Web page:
Lusitano Horse

This close relative of the Andalusian is best known as the mount of Portuguese bullfighters, although it originated as a cavalry horse.

It is agile and very amenable to training.

Origin: Portugal.

Colour: usually grey, but any solid colour is acceptable.

Height: between 15 and 16hh.

Conformation: small, neat head, compact body, powerful hindquarters, long fine legs.

Character: intelligence, brave, responsive.

Uses: riding, bull-fighting, high school work.


The Lusitano horse is the indigenous hot-blooded horse of Portugal. It has been ridden for over 5000 years, and is certainly one of the oldest saddle horses in Western Europe.

The breed is rare and precious, there being less than 5000 productive purebred mares worldwide. However, the Lusitano is growing in popularity as more and more people come to appreciate the characteristics of this outstanding horse.

One area of Portugal has been breeding Lusitanos for over 250 years and is the source of the Alter Real Bloodline. To view information about Peak Lusitanos please click here


The Lusitano is a noble looking horse, with convex head, short coupled body, excellent dense bone with his legs positioned well underneath him and an abundance of mane and tail. Height ranges from 15.1hh to 16hh although horses exceeding this height range are not uncommon these days.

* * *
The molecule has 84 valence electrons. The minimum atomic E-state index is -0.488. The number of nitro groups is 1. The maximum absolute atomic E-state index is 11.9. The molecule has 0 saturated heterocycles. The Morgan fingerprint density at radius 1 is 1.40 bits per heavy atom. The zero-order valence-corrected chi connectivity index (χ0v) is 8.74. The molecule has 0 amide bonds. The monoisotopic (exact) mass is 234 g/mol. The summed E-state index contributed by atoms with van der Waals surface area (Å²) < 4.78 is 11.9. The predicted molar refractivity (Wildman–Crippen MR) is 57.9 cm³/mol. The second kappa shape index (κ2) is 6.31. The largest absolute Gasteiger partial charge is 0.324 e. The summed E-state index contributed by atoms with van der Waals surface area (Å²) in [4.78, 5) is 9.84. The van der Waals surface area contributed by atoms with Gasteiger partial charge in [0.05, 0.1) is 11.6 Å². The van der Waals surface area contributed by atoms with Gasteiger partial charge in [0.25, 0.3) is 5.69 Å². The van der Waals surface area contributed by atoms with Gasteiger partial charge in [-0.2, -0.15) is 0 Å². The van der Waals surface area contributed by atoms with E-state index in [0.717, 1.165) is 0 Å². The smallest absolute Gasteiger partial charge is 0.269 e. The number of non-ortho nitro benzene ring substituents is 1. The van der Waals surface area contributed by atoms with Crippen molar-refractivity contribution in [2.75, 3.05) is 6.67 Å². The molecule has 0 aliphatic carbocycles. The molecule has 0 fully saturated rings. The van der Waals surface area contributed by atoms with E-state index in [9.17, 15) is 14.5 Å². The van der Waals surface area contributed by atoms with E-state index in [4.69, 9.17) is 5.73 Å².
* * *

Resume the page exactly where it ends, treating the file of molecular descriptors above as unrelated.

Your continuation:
One of their most important attributes , if not the most important, is their gentle affectionate nature for which they are renowned.

This attribute alone makes them fantastic horses to be around and although much is made about (quite rightly) their affinity to dressage/ high school work, they also make wonderful family riding horses. Rosita, my Lusitano riding mare is ridden by myself and 10 y.o daughter. We do a bit of everything with her, jumping, dressage, fun rides, showing etc. She is a pleasure to take out,

The Alentejo is the hottest, driest region of inland Portugal. Without the rivers and streams that exist within this province, it would be a desert. Hot in summer, lush in spring and enduring subzero temperatures in winter, it is one of the least polluted areas in Europe. The Alentejo is a very important region for horse breeding.

The stud owes its existence to King Joao V (Duke of Braganza) whose dream created a stud equal to the best of all the European Royal Studs. A key influence was his wife Maria Ana of Austria, who was an enthusiastic devotee of the Spanish Riding School of Vienna. Equally influential was his son Jose, a keen exponent of classical equitation and who had always aspired to breeding top quality Royal mares. At this time throughout Europe the breeding of high bred horses was being actively encouraged and the purpose of this royal stud was to supply the Portuguese Court and Royal Manage with suitable Haute Ecole and carriage horses.

Alter do Chao (on the estate of Coutada do Arneiro dos Duques) was inevitably chosen in 1748 as horses from this area were considered the finest in Portugal. It is an idyllic location for the breeding of horses; the grazing particularly suited to a very fine line of horse.